The U.S. Commodity Futures Trading Commission (“CFTC”) announced an Order today against UBS AG and UBS Securities Japan Co., Ltd. (together “UBS” or the “Bank”), bringing and settling charges of manipulation, attempted manipulation and false reporting of certain global benchmark interest rates. These benchmarks, which are enormously significant to the American public and to financial markets, are the basis for hundreds of trillions of dollars of swaps transactions, commercial and consumer loans, futures contracts, and other financial derivatives products traded in over-the-counter markets and exchanges around the world. The Order requires UBS to pay a $700 million civil monetary penalty, cease and desist from further violations as charged, and take specified steps to ensure the integrity and reliability of its LIBOR and other benchmark interest rate submissions and improve related internal controls. (This was part of a larger joint fine levied by numerous regualtors).
In summary, CFTC’s Order finds:
- For at least six years UBS regularly tried to manipulate multiple benchmark interest rates for profit, and at times succeeded in manipulating the official fixing of Yen LIBOR;
- More than 2,000 instances of unlawful conduct involving dozens of UBS employees, colluding with other panel banks, and inducing interdealer brokers to spread false information and influence other banks; and
- UBS made false U.S. Dollar LIBOR and other submissions to protect its reputation during the global financial crisis.
“As our action today makes clear, when a major bank brazenly games some of the world’s most important financial benchmarks, the CFTC will respond with the full force of its authority,” said David Meister, the CFTC’s Director of Enforcement. “The American public, as well as people and companies around the globe, rely on interest rate benchmarks every day for mortgages, loans and other transactions, trusting that the underlying benchmark rates are honest. Market integrity is seriously compromised where, as here, a bank spins its rate submissions to boost trading profits, pays off a network of brokers to disseminate false rate information, or makes false submissions to protect its reputation.”
According to the Order, from at least 2005 to at least 2010, UBS engaged in two overarching courses of unlawful conduct that undermined the integrity of the London Interbank Offered Rate (“LIBOR”), the Euro Interbank Offered Rate (“Euribor”), the Euroyen Tokyo Interbank Offered Rate (“Euroyen TIBOR”), and other interest rate benchmarks. Each of these benchmarks is supposed to reflect or relate to the true costs of borrowing unsecured funds in the relevant interbank market, and as demonstrated by the CFTC’s Order, during the relevant period, UBS’s submissions for these benchmark interest rates often did not.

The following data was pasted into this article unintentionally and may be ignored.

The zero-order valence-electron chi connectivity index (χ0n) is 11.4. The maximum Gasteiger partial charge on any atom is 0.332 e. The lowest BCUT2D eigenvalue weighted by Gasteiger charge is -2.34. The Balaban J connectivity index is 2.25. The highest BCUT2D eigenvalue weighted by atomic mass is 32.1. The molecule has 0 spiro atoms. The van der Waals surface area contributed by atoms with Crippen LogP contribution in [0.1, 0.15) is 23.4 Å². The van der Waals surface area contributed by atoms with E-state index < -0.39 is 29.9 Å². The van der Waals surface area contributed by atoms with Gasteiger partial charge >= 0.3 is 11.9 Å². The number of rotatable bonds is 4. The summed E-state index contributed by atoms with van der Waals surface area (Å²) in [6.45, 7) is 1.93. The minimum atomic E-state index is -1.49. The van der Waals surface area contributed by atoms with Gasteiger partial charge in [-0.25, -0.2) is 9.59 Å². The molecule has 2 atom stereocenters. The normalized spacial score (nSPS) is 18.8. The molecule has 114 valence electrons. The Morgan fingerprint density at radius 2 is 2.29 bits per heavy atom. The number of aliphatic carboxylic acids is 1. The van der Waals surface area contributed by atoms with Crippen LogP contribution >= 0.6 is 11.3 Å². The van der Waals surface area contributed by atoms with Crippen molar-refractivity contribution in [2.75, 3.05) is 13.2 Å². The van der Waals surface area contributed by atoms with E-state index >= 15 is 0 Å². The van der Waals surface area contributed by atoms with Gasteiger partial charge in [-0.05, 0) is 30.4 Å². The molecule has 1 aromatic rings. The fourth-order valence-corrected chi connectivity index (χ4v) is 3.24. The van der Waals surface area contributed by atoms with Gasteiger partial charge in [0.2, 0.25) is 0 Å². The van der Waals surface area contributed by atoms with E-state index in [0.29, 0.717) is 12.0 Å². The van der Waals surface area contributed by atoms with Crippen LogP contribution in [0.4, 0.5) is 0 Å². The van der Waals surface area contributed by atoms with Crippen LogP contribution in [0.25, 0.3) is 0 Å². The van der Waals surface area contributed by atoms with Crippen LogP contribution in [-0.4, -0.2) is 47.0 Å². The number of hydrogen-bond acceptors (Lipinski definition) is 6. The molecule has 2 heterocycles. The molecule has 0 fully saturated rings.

Specifically, today’s enforcement action states:
- From at least January 2005 to at least June 2010, acting through more than three dozen employees around the world including a number of senior managers, UBS attempted to manipulate these benchmarks in UBS’s favor, to enhance the profits the Bank earned from trading benchmark-based derivatives. UBS regularly, and for certain benchmarks sometimes daily, made false rate submissions. Moreover, with respect to Yen LIBOR and Euroyen TIBOR, UBS colluded with at least four other panel banks to make false submissions, and induced at least five interdealer brokers to disseminate false information or otherwise influence other panel banks’ submissions. The Order also finds that UBS sometimes successfully manipulated the official fixing of Yen LIBOR.
- From August 2007 through mid-2009, during the global financial crisis, UBS managers directed that the Bank’s U.S. Dollar LIBOR and certain other submissions be tailored to protect the Bank’s reputation and avoid what it perceived to be unfair speculation about its fundraising ability and creditworthiness. The first wrongful direction was for the submissions to “err on the low side.” Later, the directions were revised to place UBS in “the middle of the pack” of panel bank submissions. According to the Order, these directions, at times, caused UBS’s U.S. Dollar LIBOR and other benchmark submissions to be knowingly false.
UBS engaged in all of this misconduct even after it was on notice in October 2008 of the CFTC’s investigation of UBS. The Order finds that the conduct came to light only after UBS began an internal inquiry upon the request of the CFTC in April 2010. The unlawful conduct by UBS is described in more detail below. Attached to this release are excerpts of quotations from the numerous UBS communications evidencing the unlawful conduct.